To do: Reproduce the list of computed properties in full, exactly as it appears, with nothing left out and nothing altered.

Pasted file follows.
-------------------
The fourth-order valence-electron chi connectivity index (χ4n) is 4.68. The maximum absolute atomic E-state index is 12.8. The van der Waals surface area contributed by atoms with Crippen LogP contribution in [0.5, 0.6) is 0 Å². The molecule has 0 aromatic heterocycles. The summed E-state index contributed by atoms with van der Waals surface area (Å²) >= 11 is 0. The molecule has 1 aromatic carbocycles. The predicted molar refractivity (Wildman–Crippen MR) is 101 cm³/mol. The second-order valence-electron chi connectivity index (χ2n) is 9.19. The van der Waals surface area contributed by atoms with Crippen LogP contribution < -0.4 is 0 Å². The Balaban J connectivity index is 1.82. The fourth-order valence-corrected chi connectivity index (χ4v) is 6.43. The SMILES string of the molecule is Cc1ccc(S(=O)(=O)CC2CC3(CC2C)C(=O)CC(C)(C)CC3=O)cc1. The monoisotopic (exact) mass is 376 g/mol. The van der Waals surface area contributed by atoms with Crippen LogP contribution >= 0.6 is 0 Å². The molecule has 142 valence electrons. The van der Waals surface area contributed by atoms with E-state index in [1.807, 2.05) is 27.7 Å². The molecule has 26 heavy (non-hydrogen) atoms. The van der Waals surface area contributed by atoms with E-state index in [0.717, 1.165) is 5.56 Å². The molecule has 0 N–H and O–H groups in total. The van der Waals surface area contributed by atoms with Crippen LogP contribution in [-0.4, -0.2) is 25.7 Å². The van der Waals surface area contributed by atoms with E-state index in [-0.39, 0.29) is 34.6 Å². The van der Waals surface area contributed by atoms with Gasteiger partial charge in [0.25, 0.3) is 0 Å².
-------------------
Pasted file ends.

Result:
The fourth-order valence-electron chi connectivity index (χ4n) is 4.68. The maximum absolute atomic E-state index is 12.8. The van der Waals surface area contributed by atoms with Crippen LogP contribution in [0.5, 0.6) is 0 Å². The molecule has 0 aromatic heterocycles. The summed E-state index contributed by atoms with van der Waals surface area (Å²) >= 11 is 0. The molecule has 1 aromatic carbocycles. The predicted molar refractivity (Wildman–Crippen MR) is 101 cm³/mol. The second-order valence-electron chi connectivity index (χ2n) is 9.19. The van der Waals surface area contributed by atoms with Crippen LogP contribution < -0.4 is 0 Å². The Balaban J connectivity index is 1.82. The fourth-order valence-corrected chi connectivity index (χ4v) is 6.43. The SMILES string of the molecule is Cc1ccc(S(=O)(=O)CC2CC3(CC2C)C(=O)CC(C)(C)CC3=O)cc1. The monoisotopic (exact) mass is 376 g/mol. The van der Waals surface area contributed by atoms with Crippen LogP contribution >= 0.6 is 0 Å². The molecule has 142 valence electrons. The van der Waals surface area contributed by atoms with E-state index in [1.807, 2.05) is 27.7 Å². The molecule has 26 heavy (non-hydrogen) atoms. The van der Waals surface area contributed by atoms with E-state index in [0.717, 1.165) is 5.56 Å². The molecule has 0 N–H and O–H groups in total. The van der Waals surface area contributed by atoms with Crippen LogP contribution in [-0.4, -0.2) is 25.7 Å². The van der Waals surface area contributed by atoms with E-state index in [-0.39, 0.29) is 34.6 Å². The van der Waals surface area contributed by atoms with Gasteiger partial charge in [0.25, 0.3) is 0 Å².